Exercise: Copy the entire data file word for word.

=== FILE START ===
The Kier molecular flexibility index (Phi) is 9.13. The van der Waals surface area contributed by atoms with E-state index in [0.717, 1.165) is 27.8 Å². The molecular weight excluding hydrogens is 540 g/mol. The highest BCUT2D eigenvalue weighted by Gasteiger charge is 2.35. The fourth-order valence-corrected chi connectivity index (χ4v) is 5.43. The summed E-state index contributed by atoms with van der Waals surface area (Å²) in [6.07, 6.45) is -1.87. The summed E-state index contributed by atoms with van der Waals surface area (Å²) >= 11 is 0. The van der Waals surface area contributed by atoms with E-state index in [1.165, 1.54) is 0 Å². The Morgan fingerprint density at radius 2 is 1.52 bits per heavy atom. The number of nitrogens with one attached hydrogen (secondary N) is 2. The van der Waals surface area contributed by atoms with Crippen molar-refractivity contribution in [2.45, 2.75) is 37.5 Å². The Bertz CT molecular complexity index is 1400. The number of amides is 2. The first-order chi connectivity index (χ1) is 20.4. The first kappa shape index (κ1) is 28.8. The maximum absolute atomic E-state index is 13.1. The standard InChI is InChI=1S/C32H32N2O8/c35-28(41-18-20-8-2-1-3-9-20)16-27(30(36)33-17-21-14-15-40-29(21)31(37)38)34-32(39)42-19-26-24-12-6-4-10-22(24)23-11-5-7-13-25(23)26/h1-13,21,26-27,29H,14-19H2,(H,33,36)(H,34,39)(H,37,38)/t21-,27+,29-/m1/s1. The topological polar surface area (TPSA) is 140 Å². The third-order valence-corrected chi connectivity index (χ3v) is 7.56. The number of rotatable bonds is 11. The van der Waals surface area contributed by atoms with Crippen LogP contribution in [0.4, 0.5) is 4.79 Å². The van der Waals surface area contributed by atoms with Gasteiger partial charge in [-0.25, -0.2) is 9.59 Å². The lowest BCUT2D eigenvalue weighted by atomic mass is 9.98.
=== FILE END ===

The Kier molecular flexibility index (Phi) is 9.13. The van der Waals surface area contributed by atoms with E-state index in [0.717, 1.165) is 27.8 Å². The molecular weight excluding hydrogens is 540 g/mol. The highest BCUT2D eigenvalue weighted by Gasteiger charge is 2.35. The fourth-order valence-corrected chi connectivity index (χ4v) is 5.43. The summed E-state index contributed by atoms with van der Waals surface area (Å²) in [6.07, 6.45) is -1.87. The summed E-state index contributed by atoms with van der Waals surface area (Å²) >= 11 is 0. The van der Waals surface area contributed by atoms with E-state index in [1.165, 1.54) is 0 Å². The Morgan fingerprint density at radius 2 is 1.52 bits per heavy atom. The number of nitrogens with one attached hydrogen (secondary N) is 2. The van der Waals surface area contributed by atoms with Crippen molar-refractivity contribution in [2.45, 2.75) is 37.5 Å². The Bertz CT molecular complexity index is 1400. The number of amides is 2. The first-order chi connectivity index (χ1) is 20.4. The first kappa shape index (κ1) is 28.8. The maximum absolute atomic E-state index is 13.1. The standard InChI is InChI=1S/C32H32N2O8/c35-28(41-18-20-8-2-1-3-9-20)16-27(30(36)33-17-21-14-15-40-29(21)31(37)38)34-32(39)42-19-26-24-12-6-4-10-22(24)23-11-5-7-13-25(23)26/h1-13,21,26-27,29H,14-19H2,(H,33,36)(H,34,39)(H,37,38)/t21-,27+,29-/m1/s1. The topological polar surface area (TPSA) is 140 Å². The third-order valence-corrected chi connectivity index (χ3v) is 7.56. The number of rotatable bonds is 11. The van der Waals surface area contributed by atoms with Crippen LogP contribution in [0.4, 0.5) is 4.79 Å². The van der Waals surface area contributed by atoms with Gasteiger partial charge in [-0.25, -0.2) is 9.59 Å². The lowest BCUT2D eigenvalue weighted by atomic mass is 9.98.